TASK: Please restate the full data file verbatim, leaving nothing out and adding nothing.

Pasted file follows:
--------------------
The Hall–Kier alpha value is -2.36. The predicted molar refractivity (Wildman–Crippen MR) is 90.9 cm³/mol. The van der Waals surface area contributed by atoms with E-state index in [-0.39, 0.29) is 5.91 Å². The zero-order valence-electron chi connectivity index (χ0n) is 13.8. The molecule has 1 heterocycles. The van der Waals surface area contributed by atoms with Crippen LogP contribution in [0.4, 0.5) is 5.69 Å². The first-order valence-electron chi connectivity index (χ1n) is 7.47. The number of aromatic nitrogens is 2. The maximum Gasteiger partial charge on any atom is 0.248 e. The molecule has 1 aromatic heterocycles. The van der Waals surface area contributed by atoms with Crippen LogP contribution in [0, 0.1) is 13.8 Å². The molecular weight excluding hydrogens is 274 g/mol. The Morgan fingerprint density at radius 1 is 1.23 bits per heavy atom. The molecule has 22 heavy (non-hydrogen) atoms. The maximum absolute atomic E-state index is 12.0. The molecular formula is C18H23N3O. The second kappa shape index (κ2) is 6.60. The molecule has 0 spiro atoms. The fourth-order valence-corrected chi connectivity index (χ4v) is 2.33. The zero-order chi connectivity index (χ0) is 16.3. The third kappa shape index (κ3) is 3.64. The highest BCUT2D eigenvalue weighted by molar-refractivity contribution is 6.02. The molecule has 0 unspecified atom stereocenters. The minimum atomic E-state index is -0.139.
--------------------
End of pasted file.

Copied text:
The Hall–Kier alpha value is -2.36. The predicted molar refractivity (Wildman–Crippen MR) is 90.9 cm³/mol. The van der Waals surface area contributed by atoms with E-state index in [-0.39, 0.29) is 5.91 Å². The zero-order valence-electron chi connectivity index (χ0n) is 13.8. The molecule has 1 heterocycles. The van der Waals surface area contributed by atoms with Crippen LogP contribution in [0.4, 0.5) is 5.69 Å². The first-order valence-electron chi connectivity index (χ1n) is 7.47. The number of aromatic nitrogens is 2. The maximum Gasteiger partial charge on any atom is 0.248 e. The molecule has 1 aromatic heterocycles. The van der Waals surface area contributed by atoms with Crippen LogP contribution in [0, 0.1) is 13.8 Å². The molecular weight excluding hydrogens is 274 g/mol. The Morgan fingerprint density at radius 1 is 1.23 bits per heavy atom. The molecule has 22 heavy (non-hydrogen) atoms. The maximum absolute atomic E-state index is 12.0. The molecular formula is C18H23N3O. The second kappa shape index (κ2) is 6.60. The molecule has 0 spiro atoms. The fourth-order valence-corrected chi connectivity index (χ4v) is 2.33. The zero-order chi connectivity index (χ0) is 16.3. The third kappa shape index (κ3) is 3.64. The highest BCUT2D eigenvalue weighted by molar-refractivity contribution is 6.02. The molecule has 0 unspecified atom stereocenters. The minimum atomic E-state index is -0.139.